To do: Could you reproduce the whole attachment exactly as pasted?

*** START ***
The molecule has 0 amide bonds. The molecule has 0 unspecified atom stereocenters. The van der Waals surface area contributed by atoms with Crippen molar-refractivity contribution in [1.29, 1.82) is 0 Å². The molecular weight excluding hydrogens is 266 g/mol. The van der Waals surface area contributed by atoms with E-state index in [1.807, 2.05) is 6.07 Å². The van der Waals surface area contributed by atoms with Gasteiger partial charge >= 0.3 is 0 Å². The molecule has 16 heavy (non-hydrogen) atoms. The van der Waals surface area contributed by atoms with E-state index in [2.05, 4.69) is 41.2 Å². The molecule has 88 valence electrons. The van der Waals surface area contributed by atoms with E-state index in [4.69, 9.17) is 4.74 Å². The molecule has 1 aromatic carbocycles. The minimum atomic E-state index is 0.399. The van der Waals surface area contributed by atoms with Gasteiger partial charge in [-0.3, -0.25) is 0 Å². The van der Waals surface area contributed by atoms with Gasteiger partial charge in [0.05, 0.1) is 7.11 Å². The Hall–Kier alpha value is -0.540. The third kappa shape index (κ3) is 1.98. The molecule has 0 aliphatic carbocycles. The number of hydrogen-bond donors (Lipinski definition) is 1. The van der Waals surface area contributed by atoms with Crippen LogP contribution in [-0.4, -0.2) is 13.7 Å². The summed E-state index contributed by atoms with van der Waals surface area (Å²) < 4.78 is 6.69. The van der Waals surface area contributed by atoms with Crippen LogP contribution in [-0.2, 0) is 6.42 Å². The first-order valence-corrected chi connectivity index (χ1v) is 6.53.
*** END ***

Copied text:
The molecule has 0 amide bonds. The molecule has 0 unspecified atom stereocenters. The van der Waals surface area contributed by atoms with Crippen molar-refractivity contribution in [1.29, 1.82) is 0 Å². The molecular weight excluding hydrogens is 266 g/mol. The van der Waals surface area contributed by atoms with E-state index in [1.807, 2.05) is 6.07 Å². The van der Waals surface area contributed by atoms with Gasteiger partial charge >= 0.3 is 0 Å². The molecule has 16 heavy (non-hydrogen) atoms. The van der Waals surface area contributed by atoms with E-state index in [2.05, 4.69) is 41.2 Å². The molecule has 88 valence electrons. The van der Waals surface area contributed by atoms with E-state index in [4.69, 9.17) is 4.74 Å². The molecule has 1 aromatic carbocycles. The minimum atomic E-state index is 0.399. The van der Waals surface area contributed by atoms with Gasteiger partial charge in [-0.3, -0.25) is 0 Å². The van der Waals surface area contributed by atoms with Gasteiger partial charge in [0.05, 0.1) is 7.11 Å². The Hall–Kier alpha value is -0.540. The third kappa shape index (κ3) is 1.98. The molecule has 0 aliphatic carbocycles. The number of hydrogen-bond donors (Lipinski definition) is 1. The van der Waals surface area contributed by atoms with Crippen LogP contribution in [-0.4, -0.2) is 13.7 Å². The summed E-state index contributed by atoms with van der Waals surface area (Å²) < 4.78 is 6.69. The van der Waals surface area contributed by atoms with Crippen LogP contribution in [-0.2, 0) is 6.42 Å². The first-order valence-corrected chi connectivity index (χ1v) is 6.53.